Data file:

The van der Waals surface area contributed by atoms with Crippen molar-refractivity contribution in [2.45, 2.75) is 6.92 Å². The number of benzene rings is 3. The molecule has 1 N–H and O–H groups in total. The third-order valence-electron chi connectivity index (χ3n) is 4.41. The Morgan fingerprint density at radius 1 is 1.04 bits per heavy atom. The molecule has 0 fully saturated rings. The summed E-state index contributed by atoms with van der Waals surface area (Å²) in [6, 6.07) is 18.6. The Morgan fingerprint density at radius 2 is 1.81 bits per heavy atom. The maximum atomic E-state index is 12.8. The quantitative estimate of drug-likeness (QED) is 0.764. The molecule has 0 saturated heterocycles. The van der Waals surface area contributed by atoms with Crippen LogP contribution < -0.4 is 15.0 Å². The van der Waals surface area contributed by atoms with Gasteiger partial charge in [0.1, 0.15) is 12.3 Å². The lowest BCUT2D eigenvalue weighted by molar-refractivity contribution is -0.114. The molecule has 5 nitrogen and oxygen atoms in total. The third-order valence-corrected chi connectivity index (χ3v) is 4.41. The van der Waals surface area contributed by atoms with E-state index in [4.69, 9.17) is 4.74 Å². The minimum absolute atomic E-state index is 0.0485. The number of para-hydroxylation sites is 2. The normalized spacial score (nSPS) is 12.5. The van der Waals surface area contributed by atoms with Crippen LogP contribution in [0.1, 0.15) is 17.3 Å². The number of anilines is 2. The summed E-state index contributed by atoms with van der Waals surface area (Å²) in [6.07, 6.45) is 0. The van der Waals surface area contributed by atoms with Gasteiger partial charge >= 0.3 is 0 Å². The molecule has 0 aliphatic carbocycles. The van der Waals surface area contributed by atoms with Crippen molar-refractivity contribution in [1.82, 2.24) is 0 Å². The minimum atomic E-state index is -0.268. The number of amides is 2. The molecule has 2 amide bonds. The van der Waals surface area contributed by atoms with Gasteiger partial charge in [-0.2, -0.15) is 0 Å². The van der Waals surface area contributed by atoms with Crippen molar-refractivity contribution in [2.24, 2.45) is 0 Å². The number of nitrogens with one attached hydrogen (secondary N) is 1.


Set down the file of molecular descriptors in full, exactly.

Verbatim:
The van der Waals surface area contributed by atoms with Crippen molar-refractivity contribution in [2.45, 2.75) is 6.92 Å². The number of benzene rings is 3. The molecule has 1 N–H and O–H groups in total. The third-order valence-electron chi connectivity index (χ3n) is 4.41. The Morgan fingerprint density at radius 1 is 1.04 bits per heavy atom. The molecule has 0 fully saturated rings. The summed E-state index contributed by atoms with van der Waals surface area (Å²) in [6, 6.07) is 18.6. The Morgan fingerprint density at radius 2 is 1.81 bits per heavy atom. The maximum atomic E-state index is 12.8. The quantitative estimate of drug-likeness (QED) is 0.764. The molecule has 0 saturated heterocycles. The van der Waals surface area contributed by atoms with Crippen LogP contribution < -0.4 is 15.0 Å². The van der Waals surface area contributed by atoms with Gasteiger partial charge in [0.1, 0.15) is 12.3 Å². The lowest BCUT2D eigenvalue weighted by molar-refractivity contribution is -0.114. The molecule has 5 nitrogen and oxygen atoms in total. The third-order valence-corrected chi connectivity index (χ3v) is 4.41. The van der Waals surface area contributed by atoms with E-state index in [4.69, 9.17) is 4.74 Å². The minimum absolute atomic E-state index is 0.0485. The number of para-hydroxylation sites is 2. The normalized spacial score (nSPS) is 12.5. The van der Waals surface area contributed by atoms with Crippen LogP contribution in [0.1, 0.15) is 17.3 Å². The number of anilines is 2. The summed E-state index contributed by atoms with van der Waals surface area (Å²) in [6.07, 6.45) is 0. The van der Waals surface area contributed by atoms with Gasteiger partial charge >= 0.3 is 0 Å². The molecule has 0 aliphatic carbocycles. The van der Waals surface area contributed by atoms with Crippen molar-refractivity contribution in [1.82, 2.24) is 0 Å². The minimum atomic E-state index is -0.268. The number of amides is 2. The molecule has 2 amide bonds. The van der Waals surface area contributed by atoms with Gasteiger partial charge in [-0.2, -0.15) is 0 Å². The van der Waals surface area contributed by atoms with Crippen molar-refractivity contribution in [2.24, 2.45) is 0 Å². The number of nitrogens with one attached hydrogen (secondary N) is 1.